Knight-Ridder/Tribune Business NewsWednesday, May 20, 1998 3:48AM ------------------------------------------------------------------------ May 20 (Houston Chronicle/KRTBN) via NewsEdge Corporation - Oil prices plunged to their lowest levels in almost 10 years Tuesday, pushed down as traders were forced to sell oil rather than store it because oil storage tanks in the Midwest are full.
Light, sweet crude for delivery in June closed on the New York Mercantile Exchange Tuesday at $12.96 per barrel, down $1.11 per barrel. It was the lowest the near-month contract has closed since Oct. 7, 1988, when the contract closed at $12.94. During the trading day, the June contract traded as low as $12.50 per barrel.
Tuesday was the last day of trading for the June contract. Trading often is volatile on such days, when market fundamentals give way to hectic activity over such transactions as short sales, in which traders agree to sell oil at a certain price on a specific date. If the price of oil falls in the interim, they make a profit.
Storage tanks in Cushing, Okla. -- the site where oil futures contracts are settled and the oil is delivered -- were reported at capacity Tuesday. Some of the 125 tanks at Cushing can hold as much as 500,000 barrels of oil.
"Crude stocks in the Midwest are extremely high," said John Saucer, oil analyst with Salomon Smith Barney in Houston. "People just don't have room for these barrels, so that puts sellers in a very difficult situation."
The July benchmark crude oil contract was off only 10 cents per barrel Tuesday, closing at $15.01, something analysts and industry observers took to indicate that the price collapse will be short-lived and was more than likely a symptom of the near-month contract expiration.
"It is a Nymex (New York Mercantile Exchange) roll cycle. We had the same thing happen at the end of last month when we got down to about $13," said Ken Miller, senior principal at the Houston office of Purvin & Gertz, an international oil consulting firm.
He expects the near-month contract to rebound in the next few days to levels closer to $15, where the contracts for the so-called "outer months" were trading Tuesday. For example, the benchmark crude oil contract for delivery in September closed Tuesday at $16.06.
Petroleum products also fell on the Merc Tuesday, although only modestly. June heating oil fell 0.04 cent to 40.95 cents a gallon; June unleaded gasoline fell 0.02 cent to 50.03 cents a gallon.
Natural gas for delivery at the Henry Hub in June was flat, rising only 1.5 cents to close at $2.149 per thousand cubic feet on the Merc. That contract expires May 27.
Oil prices could take another dip today as traders react to high inventory figures nationwide that were released Tuesday.
U.S. crude oil inventories last week increased to 353.1 million barrels, up 8.788 million barrels compared to the week ended May 8, according to the American Petroleum Institute's weekly survey of crude oil and refined products stockpiles.
Crude oil inventories are running 38.41 million barrels ahead of where they were at this time last year.
Also on Tuesday, it was announced that Russia will be participating in the June 24 OPEC meeting as an observer to the negotiations, similar to the role Mexico played in the March meeting in Vienna, Austria.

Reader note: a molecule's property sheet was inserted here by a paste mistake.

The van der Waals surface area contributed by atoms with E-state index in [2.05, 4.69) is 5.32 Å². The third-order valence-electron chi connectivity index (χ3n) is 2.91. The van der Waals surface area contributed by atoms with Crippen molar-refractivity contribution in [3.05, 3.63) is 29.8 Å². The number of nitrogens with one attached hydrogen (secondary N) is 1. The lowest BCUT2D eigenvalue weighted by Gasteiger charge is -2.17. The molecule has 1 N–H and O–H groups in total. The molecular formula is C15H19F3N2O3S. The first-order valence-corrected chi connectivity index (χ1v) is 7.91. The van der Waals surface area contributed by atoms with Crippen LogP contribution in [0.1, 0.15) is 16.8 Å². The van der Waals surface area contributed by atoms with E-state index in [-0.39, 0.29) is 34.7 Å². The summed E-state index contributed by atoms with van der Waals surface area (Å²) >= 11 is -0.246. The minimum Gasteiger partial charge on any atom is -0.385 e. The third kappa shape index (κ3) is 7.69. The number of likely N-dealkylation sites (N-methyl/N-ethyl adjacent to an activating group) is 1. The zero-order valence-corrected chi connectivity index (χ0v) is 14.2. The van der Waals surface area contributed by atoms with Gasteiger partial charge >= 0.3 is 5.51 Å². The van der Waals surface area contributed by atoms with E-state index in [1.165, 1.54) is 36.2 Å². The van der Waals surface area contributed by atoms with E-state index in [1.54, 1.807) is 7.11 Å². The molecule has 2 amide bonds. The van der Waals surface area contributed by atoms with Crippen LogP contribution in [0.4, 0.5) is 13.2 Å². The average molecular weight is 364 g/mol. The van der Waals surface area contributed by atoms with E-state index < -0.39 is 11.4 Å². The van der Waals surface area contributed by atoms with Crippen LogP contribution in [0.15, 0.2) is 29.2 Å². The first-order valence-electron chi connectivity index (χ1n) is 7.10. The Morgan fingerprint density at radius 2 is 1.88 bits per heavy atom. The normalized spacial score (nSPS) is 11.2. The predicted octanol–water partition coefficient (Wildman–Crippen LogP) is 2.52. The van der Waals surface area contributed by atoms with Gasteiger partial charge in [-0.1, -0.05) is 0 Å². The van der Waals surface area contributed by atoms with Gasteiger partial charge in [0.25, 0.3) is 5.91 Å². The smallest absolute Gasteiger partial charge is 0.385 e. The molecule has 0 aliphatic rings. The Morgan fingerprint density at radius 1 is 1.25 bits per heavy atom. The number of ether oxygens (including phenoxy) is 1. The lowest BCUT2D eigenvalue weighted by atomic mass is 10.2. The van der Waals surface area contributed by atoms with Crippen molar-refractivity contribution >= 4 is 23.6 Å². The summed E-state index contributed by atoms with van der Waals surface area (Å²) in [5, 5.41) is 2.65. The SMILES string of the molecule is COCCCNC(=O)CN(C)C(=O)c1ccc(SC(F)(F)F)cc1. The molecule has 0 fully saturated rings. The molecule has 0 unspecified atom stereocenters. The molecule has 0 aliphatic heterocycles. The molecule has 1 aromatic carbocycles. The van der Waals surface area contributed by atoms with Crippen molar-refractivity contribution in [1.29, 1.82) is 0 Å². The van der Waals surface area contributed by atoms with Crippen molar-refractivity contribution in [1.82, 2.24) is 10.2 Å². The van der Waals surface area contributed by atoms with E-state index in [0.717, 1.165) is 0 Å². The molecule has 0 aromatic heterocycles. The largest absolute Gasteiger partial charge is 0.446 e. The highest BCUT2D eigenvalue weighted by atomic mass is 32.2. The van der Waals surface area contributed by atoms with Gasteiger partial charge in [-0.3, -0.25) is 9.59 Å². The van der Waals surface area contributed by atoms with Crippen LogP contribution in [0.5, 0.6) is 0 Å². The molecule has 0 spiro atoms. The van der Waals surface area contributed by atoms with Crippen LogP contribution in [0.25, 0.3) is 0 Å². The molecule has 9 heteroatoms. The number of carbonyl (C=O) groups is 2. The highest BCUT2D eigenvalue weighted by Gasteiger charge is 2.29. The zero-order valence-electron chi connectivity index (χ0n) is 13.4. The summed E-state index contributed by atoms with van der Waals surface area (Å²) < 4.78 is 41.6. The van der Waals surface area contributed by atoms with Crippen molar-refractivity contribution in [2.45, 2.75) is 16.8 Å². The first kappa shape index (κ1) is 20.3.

The Organization of Petroleum Exporting Countries struck an unprecedented production cutback agreement that included cutbacks from Mexico and Norway. The cartel is expected to again strive to roll back production in June because the March cuts are not perceived as having been sufficient to shore up prices.
Russia, one of the world's top five oil exporters, has already agreed to reduce oil exports by 61,000 barrels per day as its contribution to market stability.
Good question, but I'm not sure. Phillips has limited exposure in Asia via chemicals which will slow a little; however, oil & gas may pick up. I copied this news release down this morning.
Thursday June 4, 6:48 am Eastern Time
Asia markets mixed after U.S. dip, oil prices surg
(Adds oil price surge)
By Stuart Grudgings
SINGAPORE, June 4 (Reuters) - A hefty fall in U.S. stocks overnight forced some key Asian markets into early retreat on Thursday, but the overall picture was mixed as investors drew breath after recent heavy losses.
Shares in Hong Kong and Taiwan fared worst in the wake of Wall Street's one percent slide, each falling by more than two percent in early trade.
Other markets continued to take comfort from the yen's grip above 139 to the dollar, however, and crude oil prices roared higher on prospects that the oil ministers of key producing countries would meet to discuss a possible cut in global output.
New York Mercantile Exchange (NYMEX) July crude futures were trading at $15.41 per barrel, up 60 cents from the New York close overnight.
The surge came after reports that the oil ministers from Saudi Arabia, Mexico and Venezuela would meet later on Thursday, probably in Amsterdam, to discuss the possibility of cutting output by at least 500,000 bpd.
Although Phillips core business is oil & gas, Phillips is diversified with other business interest that will buffer this anticipated issue. This is typical trading for month ending contracts. Gas brokers manipulate oil prices, just like money makers shorting stocks. Don't over react to this. It will be short lived. Summer gas usage is expected to be at an all time high. Global oil producer are going to agree on production rates to maintain profitability.